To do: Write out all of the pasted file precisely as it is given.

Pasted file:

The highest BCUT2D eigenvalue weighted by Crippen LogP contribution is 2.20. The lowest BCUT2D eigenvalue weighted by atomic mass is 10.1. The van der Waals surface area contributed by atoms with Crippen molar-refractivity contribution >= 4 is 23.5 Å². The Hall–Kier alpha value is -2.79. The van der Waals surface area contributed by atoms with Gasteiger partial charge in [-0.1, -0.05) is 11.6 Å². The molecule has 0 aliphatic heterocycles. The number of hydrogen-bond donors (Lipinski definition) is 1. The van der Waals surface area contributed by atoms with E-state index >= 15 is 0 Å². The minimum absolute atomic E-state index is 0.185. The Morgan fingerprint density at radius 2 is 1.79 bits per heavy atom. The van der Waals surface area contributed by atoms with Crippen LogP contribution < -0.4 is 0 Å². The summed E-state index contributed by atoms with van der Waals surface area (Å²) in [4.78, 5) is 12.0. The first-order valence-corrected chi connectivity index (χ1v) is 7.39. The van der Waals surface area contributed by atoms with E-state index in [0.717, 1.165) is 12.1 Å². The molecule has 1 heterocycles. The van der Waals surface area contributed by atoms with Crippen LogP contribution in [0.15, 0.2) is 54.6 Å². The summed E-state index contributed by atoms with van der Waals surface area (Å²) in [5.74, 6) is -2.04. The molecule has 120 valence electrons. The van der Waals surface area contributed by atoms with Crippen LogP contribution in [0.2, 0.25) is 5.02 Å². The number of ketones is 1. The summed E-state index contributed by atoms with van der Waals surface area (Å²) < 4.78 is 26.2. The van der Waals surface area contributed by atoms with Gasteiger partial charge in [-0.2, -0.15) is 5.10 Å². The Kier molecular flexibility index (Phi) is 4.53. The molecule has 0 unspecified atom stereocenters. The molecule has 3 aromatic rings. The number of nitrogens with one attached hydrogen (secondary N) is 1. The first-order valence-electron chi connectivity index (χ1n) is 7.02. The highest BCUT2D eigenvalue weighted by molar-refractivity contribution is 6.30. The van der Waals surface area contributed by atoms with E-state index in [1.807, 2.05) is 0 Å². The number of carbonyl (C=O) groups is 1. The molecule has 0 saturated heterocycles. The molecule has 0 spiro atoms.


The highest BCUT2D eigenvalue weighted by Crippen LogP contribution is 2.20. The lowest BCUT2D eigenvalue weighted by atomic mass is 10.1. The van der Waals surface area contributed by atoms with Crippen molar-refractivity contribution >= 4 is 23.5 Å². The Hall–Kier alpha value is -2.79. The van der Waals surface area contributed by atoms with Gasteiger partial charge in [-0.1, -0.05) is 11.6 Å². The molecule has 0 aliphatic heterocycles. The number of hydrogen-bond donors (Lipinski definition) is 1. The van der Waals surface area contributed by atoms with E-state index >= 15 is 0 Å². The minimum absolute atomic E-state index is 0.185. The Morgan fingerprint density at radius 2 is 1.79 bits per heavy atom. The van der Waals surface area contributed by atoms with Crippen LogP contribution < -0.4 is 0 Å². The summed E-state index contributed by atoms with van der Waals surface area (Å²) in [4.78, 5) is 12.0. The first-order valence-corrected chi connectivity index (χ1v) is 7.39. The van der Waals surface area contributed by atoms with E-state index in [0.717, 1.165) is 12.1 Å². The molecule has 1 heterocycles. The van der Waals surface area contributed by atoms with Crippen LogP contribution in [0.15, 0.2) is 54.6 Å². The summed E-state index contributed by atoms with van der Waals surface area (Å²) in [5.74, 6) is -2.04. The molecule has 120 valence electrons. The van der Waals surface area contributed by atoms with Crippen LogP contribution in [0.2, 0.25) is 5.02 Å². The number of ketones is 1. The summed E-state index contributed by atoms with van der Waals surface area (Å²) < 4.78 is 26.2. The van der Waals surface area contributed by atoms with Gasteiger partial charge in [-0.2, -0.15) is 5.10 Å². The Kier molecular flexibility index (Phi) is 4.53. The molecule has 0 unspecified atom stereocenters. The molecule has 3 aromatic rings. The number of nitrogens with one attached hydrogen (secondary N) is 1. The first-order valence-electron chi connectivity index (χ1n) is 7.02. The highest BCUT2D eigenvalue weighted by molar-refractivity contribution is 6.30. The van der Waals surface area contributed by atoms with E-state index in [1.807, 2.05) is 0 Å². The number of carbonyl (C=O) groups is 1. The molecule has 0 saturated heterocycles. The molecule has 0 spiro atoms.